The best games of E3 2016

We've seen a lot of gaming news come out of E3 – the world's largest gaming tradeshow – this week, and it's got us pretty excited about what's to come. Here's our pick of the best from this year's show, including newly announced titles and previously unveiled games we got a closer look at.

The Legend of Zelda: Breath of the Wild 
Wii U, NX
2017

Nintendo's been teasing a Wii U Legend of Zelda since 2013, but has only just gotten around to revealing much about the game, including its name. Breath of the Wild looks to the freshest Zelda title in a long time, shaking up the tried and true formula with more than a few twists. Arguably, the biggest is the transition to an open world environment, giving players a lot more freedom as to how they progress. The game will also drop players into the world with little to no instruction, and instead rely on gamers exploring at their own pace.

Breath of the Wild will be available for both the Wii U, and Nintendo's upcoming console (codenamed NX). As such, it is presumed the Breath of the Wild will be an NX launch title.

Titanfall 2 
Xbox One, PlayStation 4, Windows
October 28, 2016

The original Titanfall was a promising title somewhat hampered by an online community that dwindled a little too fast. It was a first person shooter where players alternated between playing as a highly mobile soldier, and as a super-powered mech (referred to as Titan). While Titanfall had a lot of cool ideas, it didn't have much longevity due to its small player base.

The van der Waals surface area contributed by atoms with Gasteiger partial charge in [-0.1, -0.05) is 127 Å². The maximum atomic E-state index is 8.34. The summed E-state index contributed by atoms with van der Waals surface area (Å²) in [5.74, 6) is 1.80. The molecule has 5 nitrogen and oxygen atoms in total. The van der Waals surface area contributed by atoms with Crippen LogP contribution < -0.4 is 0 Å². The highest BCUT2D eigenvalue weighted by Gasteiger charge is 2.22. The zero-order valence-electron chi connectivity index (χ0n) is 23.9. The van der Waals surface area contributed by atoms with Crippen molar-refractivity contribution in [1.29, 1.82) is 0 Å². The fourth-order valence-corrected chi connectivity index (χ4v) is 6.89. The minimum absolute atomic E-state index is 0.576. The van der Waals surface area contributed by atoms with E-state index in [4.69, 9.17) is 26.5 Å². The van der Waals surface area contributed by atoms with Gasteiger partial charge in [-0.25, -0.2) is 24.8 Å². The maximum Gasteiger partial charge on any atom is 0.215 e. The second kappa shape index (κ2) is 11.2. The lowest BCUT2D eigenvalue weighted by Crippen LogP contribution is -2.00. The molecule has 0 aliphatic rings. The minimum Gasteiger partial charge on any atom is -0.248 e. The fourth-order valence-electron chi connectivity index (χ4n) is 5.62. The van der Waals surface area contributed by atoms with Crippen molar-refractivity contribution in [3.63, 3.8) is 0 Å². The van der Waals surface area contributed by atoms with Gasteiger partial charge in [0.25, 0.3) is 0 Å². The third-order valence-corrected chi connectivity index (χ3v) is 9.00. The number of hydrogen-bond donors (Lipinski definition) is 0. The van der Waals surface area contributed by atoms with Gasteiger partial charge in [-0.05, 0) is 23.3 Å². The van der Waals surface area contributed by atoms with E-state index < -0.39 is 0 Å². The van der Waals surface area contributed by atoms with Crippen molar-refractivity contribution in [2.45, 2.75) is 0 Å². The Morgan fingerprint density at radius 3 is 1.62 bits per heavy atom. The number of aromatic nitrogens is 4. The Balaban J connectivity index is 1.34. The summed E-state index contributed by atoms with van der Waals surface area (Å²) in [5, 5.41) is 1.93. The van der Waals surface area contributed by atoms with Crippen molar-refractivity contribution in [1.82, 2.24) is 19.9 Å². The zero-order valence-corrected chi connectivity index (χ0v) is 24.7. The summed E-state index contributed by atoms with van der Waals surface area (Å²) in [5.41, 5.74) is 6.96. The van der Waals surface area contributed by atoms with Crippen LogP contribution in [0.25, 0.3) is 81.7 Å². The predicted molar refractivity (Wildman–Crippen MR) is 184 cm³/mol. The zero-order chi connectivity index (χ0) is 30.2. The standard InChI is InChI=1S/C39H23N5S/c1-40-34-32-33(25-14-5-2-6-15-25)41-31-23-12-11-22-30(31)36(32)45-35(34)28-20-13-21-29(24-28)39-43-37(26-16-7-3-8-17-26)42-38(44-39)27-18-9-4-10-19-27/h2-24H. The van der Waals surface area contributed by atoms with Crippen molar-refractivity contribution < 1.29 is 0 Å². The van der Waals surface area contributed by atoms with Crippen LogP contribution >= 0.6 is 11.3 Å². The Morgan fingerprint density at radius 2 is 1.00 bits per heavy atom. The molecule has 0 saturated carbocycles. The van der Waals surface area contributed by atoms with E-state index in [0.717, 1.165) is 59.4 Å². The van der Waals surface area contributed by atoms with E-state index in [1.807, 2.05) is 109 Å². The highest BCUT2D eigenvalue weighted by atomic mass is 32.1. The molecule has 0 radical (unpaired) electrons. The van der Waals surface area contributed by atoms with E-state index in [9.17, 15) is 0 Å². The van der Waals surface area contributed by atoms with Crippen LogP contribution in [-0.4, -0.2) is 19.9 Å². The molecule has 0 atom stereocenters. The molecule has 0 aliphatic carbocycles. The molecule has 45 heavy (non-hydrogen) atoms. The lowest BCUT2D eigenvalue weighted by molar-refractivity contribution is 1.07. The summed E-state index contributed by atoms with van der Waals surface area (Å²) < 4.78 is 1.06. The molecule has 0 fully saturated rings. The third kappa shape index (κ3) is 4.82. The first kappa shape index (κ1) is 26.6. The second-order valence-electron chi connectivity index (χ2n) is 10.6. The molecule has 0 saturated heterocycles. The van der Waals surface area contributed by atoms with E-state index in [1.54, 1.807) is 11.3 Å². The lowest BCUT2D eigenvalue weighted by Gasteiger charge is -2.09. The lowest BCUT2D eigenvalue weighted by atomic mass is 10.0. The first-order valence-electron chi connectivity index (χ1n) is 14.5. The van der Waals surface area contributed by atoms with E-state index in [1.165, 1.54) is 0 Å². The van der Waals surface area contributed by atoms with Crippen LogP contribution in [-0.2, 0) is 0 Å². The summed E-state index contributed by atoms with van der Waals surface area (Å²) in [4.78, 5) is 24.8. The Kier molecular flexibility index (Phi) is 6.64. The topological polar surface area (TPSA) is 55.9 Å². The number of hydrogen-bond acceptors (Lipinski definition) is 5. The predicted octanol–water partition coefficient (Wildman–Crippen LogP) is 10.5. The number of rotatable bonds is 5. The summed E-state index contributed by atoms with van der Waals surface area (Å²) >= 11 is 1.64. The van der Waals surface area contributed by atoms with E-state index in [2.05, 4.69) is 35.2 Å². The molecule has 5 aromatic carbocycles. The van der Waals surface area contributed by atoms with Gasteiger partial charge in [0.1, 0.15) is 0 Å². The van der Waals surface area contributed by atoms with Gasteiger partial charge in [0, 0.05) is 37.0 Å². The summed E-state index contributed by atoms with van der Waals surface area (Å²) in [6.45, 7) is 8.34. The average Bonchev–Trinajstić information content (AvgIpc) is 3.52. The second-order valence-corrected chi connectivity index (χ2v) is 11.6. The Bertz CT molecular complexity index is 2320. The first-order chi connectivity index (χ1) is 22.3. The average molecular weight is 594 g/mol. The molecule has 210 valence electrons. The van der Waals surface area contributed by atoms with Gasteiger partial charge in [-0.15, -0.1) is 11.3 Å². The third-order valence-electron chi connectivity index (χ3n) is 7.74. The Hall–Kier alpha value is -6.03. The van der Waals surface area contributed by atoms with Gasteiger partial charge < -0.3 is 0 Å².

Titanfall 2 is set to refine what made the original enjoyable, while adding in a single player mode, a class-based approach to Titans, and a new matchmaking system that makes it easier to find a group to play with, even if one's friends don't have Titanfall 2.

Horizon: Zero Dawn 
PlayStation 4
February 28, 2017

Horizon: Zero Dawn is a third person, open world action RPG set about 1,000 years in the future. You hunt robotic dinosaurs with a bow and arrow. That sounds pretty damn cool to me.

Forza Horizon 3 
Xbox One, Windows 10
September 27, 2016

Open world racer Forza Horizon is making a return this September with a third instalment, this time set in Australia. Even though I'm not a huge game of racing games, I really enjoyed Forza Horizon 2, and Forza Horizon 3 is said to offer a bigger world, more cars, and crocodiles. Fingers crossed we see a car or two from Mad Max.

Resident Evil 7 
Xbox One, PlayStation 4, Windows
January 2017

Resident Evil 7 promises to return the long-running series to its horror roots, abandoning the action-based gameplay that featured in recent instalments. Instead, players can expect a slower-paced claustrophobic, first person experience that blends exploration, puzzle-solving, combat, and more than a couple of scares.

Notably, the entirety of Resident Evil 7 will be playable using the PlayStation VR virtual reality headset.

The Surge 
Xbox One, PlayStation 4, Windows
2017

The Surge is a Dark Souls-inspired take on the sci-fi genre, by the developer of Lords of the Fallen, another Dark Souls inspired game. Set 70 or so years in the future, The Surge puts players in the control a man wearing an upgradeable industrial-grade exoskeleton. In addition to fast-paced combat with aerial options, players will be able to target enemy limbs and cut them off to steal their technology.